From 1957 (when he moved to California) to 1975, both eyes exhibited periodic mild fluctuating posterior and anterior uveitis, and a new left peripapillary lesion became apparent. A left temporal choroidal melanoma, initially observed in 1973, had slowly enlarged and, in 1975, it underwent further growth that led to temporal retinal detachment. The eye was enucleated in July 1975. Before surgery, the histoplasmin complement fixation test result was negative, with a titer of less than 1:2. The precipitin test result was also negative, but the histoplasmin skin test result was strongly positive (erythema and induration from elbow to wrist). Despite this strong response, the skin test was not followed by exacerbation of the fundus lesions. Examination of each eye shortly before enucleation revealed the presence of bilateral peripapillary, macular, midperipheral, and peripheral lesions (Figure 1).
A, Macular lesion and surface of detached retina overlying choroidal melanoma in the left eye. Reprinted with permission from Irvine et al.12 B, Peripapillary lesion (small arrow) and "histo" spots (large arrows) in the right eye.
Gross examination of the enucleated eye demonstrated a superior temporal pigmented choroidal melanoma measuring 11 mm at its base and elevated 5 mm. The overlying retina was flatly detached. The macula and peripapillary areas appeared pale and scarred. In addition, there were multiple smaller focal lesions, ranging in size from pinpoint to 2 mm in diameter, that also appeared pale or scarred. These lesions were mostly located posterior to the equator, but a few were seen anteriorly. Some of the smaller lesions had a mottled irregular appearance, whereas others were more sharply demarcated and white.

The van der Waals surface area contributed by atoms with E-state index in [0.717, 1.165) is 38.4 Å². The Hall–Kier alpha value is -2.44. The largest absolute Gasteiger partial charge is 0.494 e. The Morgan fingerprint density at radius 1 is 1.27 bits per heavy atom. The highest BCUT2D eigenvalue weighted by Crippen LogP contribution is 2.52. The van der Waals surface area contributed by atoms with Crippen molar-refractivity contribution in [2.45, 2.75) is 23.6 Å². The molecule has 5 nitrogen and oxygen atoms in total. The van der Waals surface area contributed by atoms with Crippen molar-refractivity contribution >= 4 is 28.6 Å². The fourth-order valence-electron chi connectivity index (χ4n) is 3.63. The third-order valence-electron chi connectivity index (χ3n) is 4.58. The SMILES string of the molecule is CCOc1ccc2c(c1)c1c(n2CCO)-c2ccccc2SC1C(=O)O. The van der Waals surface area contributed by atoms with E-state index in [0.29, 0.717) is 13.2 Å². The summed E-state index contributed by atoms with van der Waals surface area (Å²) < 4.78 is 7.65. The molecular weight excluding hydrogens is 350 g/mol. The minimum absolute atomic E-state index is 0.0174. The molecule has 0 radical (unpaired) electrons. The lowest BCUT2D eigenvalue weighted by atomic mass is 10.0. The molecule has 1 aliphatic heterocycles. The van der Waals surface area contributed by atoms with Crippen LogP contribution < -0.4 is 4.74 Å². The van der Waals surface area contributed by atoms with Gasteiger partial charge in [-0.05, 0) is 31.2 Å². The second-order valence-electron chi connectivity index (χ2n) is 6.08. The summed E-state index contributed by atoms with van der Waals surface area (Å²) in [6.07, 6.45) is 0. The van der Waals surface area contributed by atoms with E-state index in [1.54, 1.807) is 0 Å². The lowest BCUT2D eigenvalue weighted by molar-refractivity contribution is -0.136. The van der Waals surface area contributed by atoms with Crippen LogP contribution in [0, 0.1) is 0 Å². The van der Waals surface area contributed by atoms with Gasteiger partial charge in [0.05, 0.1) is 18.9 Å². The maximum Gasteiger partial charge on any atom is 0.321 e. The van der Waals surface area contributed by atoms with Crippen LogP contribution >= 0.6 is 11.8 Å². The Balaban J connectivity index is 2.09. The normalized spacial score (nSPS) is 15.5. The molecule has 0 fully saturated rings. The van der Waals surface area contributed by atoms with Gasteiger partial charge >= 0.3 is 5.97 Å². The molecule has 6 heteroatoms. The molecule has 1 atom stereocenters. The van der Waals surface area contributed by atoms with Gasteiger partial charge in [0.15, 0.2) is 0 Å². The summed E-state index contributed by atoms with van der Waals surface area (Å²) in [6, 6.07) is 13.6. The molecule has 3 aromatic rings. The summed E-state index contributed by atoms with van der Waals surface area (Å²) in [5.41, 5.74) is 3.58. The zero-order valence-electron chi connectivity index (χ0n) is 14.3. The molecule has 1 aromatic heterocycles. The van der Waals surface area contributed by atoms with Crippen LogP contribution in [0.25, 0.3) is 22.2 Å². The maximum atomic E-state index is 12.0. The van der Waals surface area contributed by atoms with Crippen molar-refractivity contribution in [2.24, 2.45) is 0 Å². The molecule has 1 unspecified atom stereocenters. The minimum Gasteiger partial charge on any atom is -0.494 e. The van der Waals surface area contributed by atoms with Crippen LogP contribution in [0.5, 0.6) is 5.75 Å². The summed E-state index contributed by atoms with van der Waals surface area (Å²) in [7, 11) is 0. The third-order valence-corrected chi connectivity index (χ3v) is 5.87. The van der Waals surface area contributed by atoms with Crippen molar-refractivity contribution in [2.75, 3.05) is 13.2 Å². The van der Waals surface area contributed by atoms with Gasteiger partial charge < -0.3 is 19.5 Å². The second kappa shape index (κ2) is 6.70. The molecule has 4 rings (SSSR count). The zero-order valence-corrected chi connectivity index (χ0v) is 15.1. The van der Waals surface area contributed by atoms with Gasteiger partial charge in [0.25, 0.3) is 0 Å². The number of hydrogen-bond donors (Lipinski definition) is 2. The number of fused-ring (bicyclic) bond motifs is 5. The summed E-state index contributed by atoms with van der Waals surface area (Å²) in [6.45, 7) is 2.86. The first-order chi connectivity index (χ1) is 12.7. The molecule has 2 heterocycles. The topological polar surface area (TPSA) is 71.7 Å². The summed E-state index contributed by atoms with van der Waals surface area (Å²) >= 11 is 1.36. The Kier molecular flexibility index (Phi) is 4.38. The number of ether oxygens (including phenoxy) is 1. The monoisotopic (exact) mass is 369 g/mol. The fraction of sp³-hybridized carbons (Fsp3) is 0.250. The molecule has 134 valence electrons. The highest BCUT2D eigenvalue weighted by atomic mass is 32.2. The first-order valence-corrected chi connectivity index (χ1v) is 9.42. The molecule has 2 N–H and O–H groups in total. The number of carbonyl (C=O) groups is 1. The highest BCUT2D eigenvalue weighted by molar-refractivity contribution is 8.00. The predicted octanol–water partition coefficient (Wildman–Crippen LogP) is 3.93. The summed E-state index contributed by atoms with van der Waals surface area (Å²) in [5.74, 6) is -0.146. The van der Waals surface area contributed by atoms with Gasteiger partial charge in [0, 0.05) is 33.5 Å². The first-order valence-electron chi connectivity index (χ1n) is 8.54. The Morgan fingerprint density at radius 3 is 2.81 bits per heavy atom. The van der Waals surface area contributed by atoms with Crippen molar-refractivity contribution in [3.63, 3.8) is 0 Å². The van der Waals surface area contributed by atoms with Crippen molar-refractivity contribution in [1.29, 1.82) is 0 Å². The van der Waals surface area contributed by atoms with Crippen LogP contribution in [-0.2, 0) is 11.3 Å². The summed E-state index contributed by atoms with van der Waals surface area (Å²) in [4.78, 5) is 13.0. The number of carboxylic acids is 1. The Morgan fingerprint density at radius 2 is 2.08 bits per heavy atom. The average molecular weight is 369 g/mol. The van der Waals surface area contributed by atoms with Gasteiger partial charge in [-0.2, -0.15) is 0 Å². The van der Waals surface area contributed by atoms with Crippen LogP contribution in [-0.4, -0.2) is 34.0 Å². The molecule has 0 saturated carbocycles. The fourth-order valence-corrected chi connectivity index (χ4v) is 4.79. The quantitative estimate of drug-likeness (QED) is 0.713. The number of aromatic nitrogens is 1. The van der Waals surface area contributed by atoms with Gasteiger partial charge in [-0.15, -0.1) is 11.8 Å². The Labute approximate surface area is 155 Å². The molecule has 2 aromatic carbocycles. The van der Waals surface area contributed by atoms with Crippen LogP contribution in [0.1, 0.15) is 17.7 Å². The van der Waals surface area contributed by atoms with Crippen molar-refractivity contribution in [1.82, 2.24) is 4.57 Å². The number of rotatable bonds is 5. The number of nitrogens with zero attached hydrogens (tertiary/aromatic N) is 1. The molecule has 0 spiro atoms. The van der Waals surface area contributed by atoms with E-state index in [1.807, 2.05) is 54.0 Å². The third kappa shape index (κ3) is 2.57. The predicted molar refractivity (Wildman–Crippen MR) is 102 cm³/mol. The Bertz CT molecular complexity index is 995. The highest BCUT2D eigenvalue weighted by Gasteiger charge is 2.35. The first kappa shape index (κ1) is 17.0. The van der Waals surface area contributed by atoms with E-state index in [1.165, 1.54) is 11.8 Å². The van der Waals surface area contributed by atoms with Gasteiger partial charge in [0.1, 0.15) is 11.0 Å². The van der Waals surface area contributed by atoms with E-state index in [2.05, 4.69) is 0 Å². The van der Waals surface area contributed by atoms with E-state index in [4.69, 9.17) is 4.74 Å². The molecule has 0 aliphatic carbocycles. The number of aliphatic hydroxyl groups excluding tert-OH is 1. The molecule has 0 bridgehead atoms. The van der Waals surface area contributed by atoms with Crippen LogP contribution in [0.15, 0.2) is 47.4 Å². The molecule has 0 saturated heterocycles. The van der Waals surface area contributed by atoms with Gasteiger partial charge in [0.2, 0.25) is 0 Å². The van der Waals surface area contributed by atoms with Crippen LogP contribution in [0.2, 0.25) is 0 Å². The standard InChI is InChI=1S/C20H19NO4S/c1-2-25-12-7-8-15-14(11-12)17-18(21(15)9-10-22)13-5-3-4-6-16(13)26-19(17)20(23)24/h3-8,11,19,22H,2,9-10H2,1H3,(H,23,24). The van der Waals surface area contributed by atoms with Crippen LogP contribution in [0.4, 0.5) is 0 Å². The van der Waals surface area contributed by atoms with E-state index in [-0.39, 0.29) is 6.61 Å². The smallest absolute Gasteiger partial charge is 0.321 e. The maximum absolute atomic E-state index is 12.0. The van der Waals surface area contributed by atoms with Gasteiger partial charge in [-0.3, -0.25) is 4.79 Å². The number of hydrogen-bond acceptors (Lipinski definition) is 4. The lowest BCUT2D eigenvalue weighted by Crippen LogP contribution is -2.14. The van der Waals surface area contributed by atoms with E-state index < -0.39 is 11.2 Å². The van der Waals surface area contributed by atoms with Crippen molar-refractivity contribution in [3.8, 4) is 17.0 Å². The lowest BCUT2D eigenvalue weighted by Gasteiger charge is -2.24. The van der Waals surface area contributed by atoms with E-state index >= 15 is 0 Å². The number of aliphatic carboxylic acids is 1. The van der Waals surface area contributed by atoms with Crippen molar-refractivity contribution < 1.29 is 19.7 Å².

Results of light-microscopic examination of the anterior segment of the eye were unremarkable except for scattered lymphocytes and plasma cells in the iris stroma and anterior portion of the ciliary body. Superior and temporal to the macula, a choroidal melanoma composed of type B spindle cells elevated the intact Bruch's membrane, and there was serous separation of the overlying retina.
The peripapillary lesion was characterized by a moderately dense choroidal infiltrate composed of lymphocytes, plasma cells, and scattered histiocytes associated with partial destruction of the retinal pigment epithelium (RPE) and loss of the outer retinal layers (Figure 2A). No organisms were identified and there was no evidence of subretinal neovascularization.
A, Nasal aspect of peripapillary lesion. The choroid is infiltrated with chronic inflammatory cells. The outer retinal layers adhere to the inflamed choroid; the retinal pigment epithelium is focally absent (hematoxylin-eosin, original magnification ×50). B, A vascularized scar lies between the outer layers of the macular retina and the inflamed choroid (hematoxylin-eosin, original magnification ×50). Reprinted with permission from Irvine et al.12
The macular portion of the choroid exhibited a similar round cell infiltrate. Bruch's membrane was partially fragmented and incorporated within a vascularized scar that included degenerated RPE cells. The outer retinal layers were absent, but the inner retina was well preserved (Figure 2B). No organisms were identified.
The midperipheral and peripheral lesions exhibited a spectrum of histological changes ranging from small (<1 mm) focal accumulations of choroidal chronic inflammatory cells with minor irregularities in the overlying RPE, to slightly larger (1.0-1.5 mm) lesions in which the RPE exhibited localized irregularity or degeneration (Figure 3A). In some lesions, the RPE was focally absent and there were adhesions between the outer portions of the retina and the choroidal inflammatory focus (Figure 3B). All lesions were well delineated, and the surrounding choroid appeared normal. Organisms were not identified in any of the lesions, and no inflammatory cells were observed in the inner retina or vitreous. The number and composition of the inflammatory cells in these multifocal choroidal lesions varied. Most of the small midperipheral and peripheral lesions were nongranulomatous. However, some of the posterior lesions contained histiocytes adjacent to or on the inner surface of Bruch's membrane; these were classified as nonnecrotizing granulomas.
A, Small midperipheral choroidal lesion composed of focal collections of chronic inflammatory cells. The retinal pigment epithelium (RPE) exhibits minor irregularities (hematoxylin-eosin, original magnification ×50). B, Midperipheral punched-out lesion. The scarred retina adheres to the choroid. Inflammatory cells are sparse. The RPE is absent within the scar (hematoxylin-eosin, original magnification ×50). Reprinted with permission from Irvine et al.12